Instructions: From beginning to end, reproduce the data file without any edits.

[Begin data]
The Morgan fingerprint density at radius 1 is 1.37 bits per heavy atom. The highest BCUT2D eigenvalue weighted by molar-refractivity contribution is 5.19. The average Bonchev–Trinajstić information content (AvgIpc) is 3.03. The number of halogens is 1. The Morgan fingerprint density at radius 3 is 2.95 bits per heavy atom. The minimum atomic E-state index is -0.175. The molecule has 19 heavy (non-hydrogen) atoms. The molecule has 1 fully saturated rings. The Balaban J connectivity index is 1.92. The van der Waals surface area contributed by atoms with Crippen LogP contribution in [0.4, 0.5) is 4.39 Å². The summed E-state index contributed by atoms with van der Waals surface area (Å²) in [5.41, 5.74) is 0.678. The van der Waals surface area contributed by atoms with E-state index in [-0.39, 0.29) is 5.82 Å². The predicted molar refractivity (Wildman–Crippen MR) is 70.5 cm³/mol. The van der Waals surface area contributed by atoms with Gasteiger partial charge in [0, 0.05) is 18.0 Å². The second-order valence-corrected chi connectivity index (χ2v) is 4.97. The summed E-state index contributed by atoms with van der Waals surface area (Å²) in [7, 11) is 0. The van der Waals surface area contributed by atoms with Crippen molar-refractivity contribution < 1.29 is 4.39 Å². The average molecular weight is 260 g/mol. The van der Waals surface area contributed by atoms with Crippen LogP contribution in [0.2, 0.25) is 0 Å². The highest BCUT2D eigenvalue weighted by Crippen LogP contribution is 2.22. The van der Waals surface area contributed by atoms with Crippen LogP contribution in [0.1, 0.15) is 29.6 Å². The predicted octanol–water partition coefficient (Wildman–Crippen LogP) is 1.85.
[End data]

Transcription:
The Morgan fingerprint density at radius 1 is 1.37 bits per heavy atom. The highest BCUT2D eigenvalue weighted by molar-refractivity contribution is 5.19. The average Bonchev–Trinajstić information content (AvgIpc) is 3.03. The number of halogens is 1. The Morgan fingerprint density at radius 3 is 2.95 bits per heavy atom. The minimum atomic E-state index is -0.175. The molecule has 19 heavy (non-hydrogen) atoms. The molecule has 1 fully saturated rings. The Balaban J connectivity index is 1.92. The van der Waals surface area contributed by atoms with Crippen LogP contribution in [0.4, 0.5) is 4.39 Å². The summed E-state index contributed by atoms with van der Waals surface area (Å²) in [5.41, 5.74) is 0.678. The van der Waals surface area contributed by atoms with E-state index in [-0.39, 0.29) is 5.82 Å². The predicted molar refractivity (Wildman–Crippen MR) is 70.5 cm³/mol. The van der Waals surface area contributed by atoms with Gasteiger partial charge in [0, 0.05) is 18.0 Å². The second-order valence-corrected chi connectivity index (χ2v) is 4.97. The summed E-state index contributed by atoms with van der Waals surface area (Å²) in [7, 11) is 0. The van der Waals surface area contributed by atoms with Crippen molar-refractivity contribution < 1.29 is 4.39 Å². The average molecular weight is 260 g/mol. The van der Waals surface area contributed by atoms with Crippen LogP contribution in [0.2, 0.25) is 0 Å². The highest BCUT2D eigenvalue weighted by Crippen LogP contribution is 2.22. The van der Waals surface area contributed by atoms with Crippen LogP contribution in [0.1, 0.15) is 29.6 Å². The predicted octanol–water partition coefficient (Wildman–Crippen LogP) is 1.85.